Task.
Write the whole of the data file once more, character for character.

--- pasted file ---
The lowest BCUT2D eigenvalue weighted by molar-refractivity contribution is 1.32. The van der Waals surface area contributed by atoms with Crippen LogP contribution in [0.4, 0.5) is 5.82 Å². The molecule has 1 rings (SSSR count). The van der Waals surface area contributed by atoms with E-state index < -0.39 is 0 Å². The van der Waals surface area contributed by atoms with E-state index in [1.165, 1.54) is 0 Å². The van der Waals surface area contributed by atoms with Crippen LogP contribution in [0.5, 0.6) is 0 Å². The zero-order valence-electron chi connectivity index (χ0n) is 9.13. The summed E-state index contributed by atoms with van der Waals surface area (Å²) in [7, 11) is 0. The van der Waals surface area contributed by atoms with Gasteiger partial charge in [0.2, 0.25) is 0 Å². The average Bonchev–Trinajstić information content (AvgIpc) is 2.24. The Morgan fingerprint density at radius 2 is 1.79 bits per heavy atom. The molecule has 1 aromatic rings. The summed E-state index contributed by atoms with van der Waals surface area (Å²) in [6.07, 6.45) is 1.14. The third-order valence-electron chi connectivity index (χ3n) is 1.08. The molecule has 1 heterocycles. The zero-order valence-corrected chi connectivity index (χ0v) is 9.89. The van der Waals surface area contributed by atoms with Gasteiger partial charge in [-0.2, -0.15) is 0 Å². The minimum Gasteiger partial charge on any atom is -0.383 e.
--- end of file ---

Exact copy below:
The lowest BCUT2D eigenvalue weighted by molar-refractivity contribution is 1.32. The van der Waals surface area contributed by atoms with Crippen LogP contribution in [0.4, 0.5) is 5.82 Å². The molecule has 1 rings (SSSR count). The van der Waals surface area contributed by atoms with E-state index < -0.39 is 0 Å². The van der Waals surface area contributed by atoms with E-state index in [1.165, 1.54) is 0 Å². The van der Waals surface area contributed by atoms with Crippen LogP contribution in [0.5, 0.6) is 0 Å². The zero-order valence-electron chi connectivity index (χ0n) is 9.13. The summed E-state index contributed by atoms with van der Waals surface area (Å²) in [7, 11) is 0. The van der Waals surface area contributed by atoms with Gasteiger partial charge in [0.2, 0.25) is 0 Å². The average Bonchev–Trinajstić information content (AvgIpc) is 2.24. The Morgan fingerprint density at radius 2 is 1.79 bits per heavy atom. The molecule has 1 aromatic rings. The summed E-state index contributed by atoms with van der Waals surface area (Å²) in [6.07, 6.45) is 1.14. The third-order valence-electron chi connectivity index (χ3n) is 1.08. The molecule has 1 heterocycles. The zero-order valence-corrected chi connectivity index (χ0v) is 9.89. The van der Waals surface area contributed by atoms with Gasteiger partial charge in [-0.2, -0.15) is 0 Å². The minimum Gasteiger partial charge on any atom is -0.383 e.